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Title: Bridging Success for STEM Students of Color: Factors that Predict Interactions with Institutional Agents at Community Colleges HSI and Non-HSI.
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Journal of applied research in the community college
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National Science Foundation
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  1. Despite national efforts in increasing representation of minority students in STEM disciplines, disparities prevail. Hispanics account for 17.4% of the U.S. population, and nearly 20% of the youth population (21 years and below) in the U.S. is Hispanic, yet they account for just 7% of the STEM workforce. To tackle these challenges, the National Science Foundation (NSF) has granted a 5-year project – ASSURE-US, that seeks to improve undergraduate education in Engineering and Computer Science (ECS) at California State University, Fullerton. The project seeks to advance student success during the first two years of college for ECS students. Towards thatmore »goal, the project incorporates a very diverse set of approaches, such as socio-cultural and academic interventions. Multiple strategies including developing early intervention strategies in gateway STEM courses, creating a nurturing faculty-student interaction and collaborative learning environment, providing relevant, contextual-based learning experiences, integrating project-based learning with engineering design in lower-division courses, exposing lower-division students to research to sustain student interests, and helping students develop career-readiness skills. The project also seeks to develop an understanding of the personal, social, cognitive, and contextual factors contributing to student persistence in STEM learning that can be used by STEM faculty to improve their pedagogical and student-interaction approaches. This paper summarizes the major approaches the ASSURE-US project plans to implement to reduce the achievement gap and motivate ECS students to remain in the program. Preliminary findings from the first-year implementation of the project including pre- and post- data were collected and analyzed from about one hundred freshmen and sophomore ECS students regarding their academic experience in lower-division classes and their feedback for various social support events held by the ASSURE-US project during the academic year 2018-19. The preliminary results obtained during the first year of ASSURE-US project suggests that among the different ASSURE-US activities implemented in the first year, both the informal faculty-student interactions and summer research experiences helped students commit more to their major during their lower-division years. The pre-post surveys also show improvements in terms of awareness among ASSURE-US students for obtaining academic support services, understanding career options and pathways, and obtaining personal counseling services.« less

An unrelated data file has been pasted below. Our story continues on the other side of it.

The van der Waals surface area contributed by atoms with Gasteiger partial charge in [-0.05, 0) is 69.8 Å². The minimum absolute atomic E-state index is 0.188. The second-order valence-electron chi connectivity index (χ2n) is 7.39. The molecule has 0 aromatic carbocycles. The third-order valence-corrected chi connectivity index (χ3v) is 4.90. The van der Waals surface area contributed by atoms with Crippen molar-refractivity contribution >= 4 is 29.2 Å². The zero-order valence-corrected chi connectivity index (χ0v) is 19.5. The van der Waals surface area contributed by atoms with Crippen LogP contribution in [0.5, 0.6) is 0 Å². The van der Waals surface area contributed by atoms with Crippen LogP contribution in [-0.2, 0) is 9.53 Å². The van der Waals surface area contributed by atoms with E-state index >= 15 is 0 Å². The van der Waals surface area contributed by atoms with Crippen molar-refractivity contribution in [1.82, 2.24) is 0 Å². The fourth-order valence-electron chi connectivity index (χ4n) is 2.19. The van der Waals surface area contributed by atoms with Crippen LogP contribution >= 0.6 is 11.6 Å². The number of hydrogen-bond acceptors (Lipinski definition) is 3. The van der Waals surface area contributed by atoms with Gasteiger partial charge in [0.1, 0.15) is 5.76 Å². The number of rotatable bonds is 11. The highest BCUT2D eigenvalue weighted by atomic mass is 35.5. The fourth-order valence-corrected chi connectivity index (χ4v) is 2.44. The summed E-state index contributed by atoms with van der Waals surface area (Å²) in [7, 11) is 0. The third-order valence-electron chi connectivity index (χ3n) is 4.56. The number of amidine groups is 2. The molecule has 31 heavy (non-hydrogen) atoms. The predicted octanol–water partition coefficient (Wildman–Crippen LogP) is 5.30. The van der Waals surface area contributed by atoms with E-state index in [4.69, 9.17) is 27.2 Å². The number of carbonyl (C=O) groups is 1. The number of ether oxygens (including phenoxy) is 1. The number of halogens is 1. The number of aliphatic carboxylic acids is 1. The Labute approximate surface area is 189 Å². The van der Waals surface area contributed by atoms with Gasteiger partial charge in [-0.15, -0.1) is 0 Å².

2. In summer 2020, faculty in the College of Engineering at Texas A&M University-Kingsville developed and implemented a virtual Summer Bridge Program (SBP) as part of an NSF Improving Undergraduate STEM Education (IUSE) grant. Texas A&M University-Kingsville is a Hispanic-Serving Institution (HSI). The primary objective of the SBP was to improve academic motivation, retention, and success of underclassmen and transfer students in the college by implementing a co-curricular summer program that included several high-impact enrichment activities. The aim of this work is to share the approach developed for this SBP to obtain feedback from other undergraduate engineering education experts. Many universitiesmore »have identified bridging programs for STEM students as a means of ensuring greater success and retention of freshman and sophomores majoring in STEM fields [1,2,3], and this was one impetus for the SBP.« less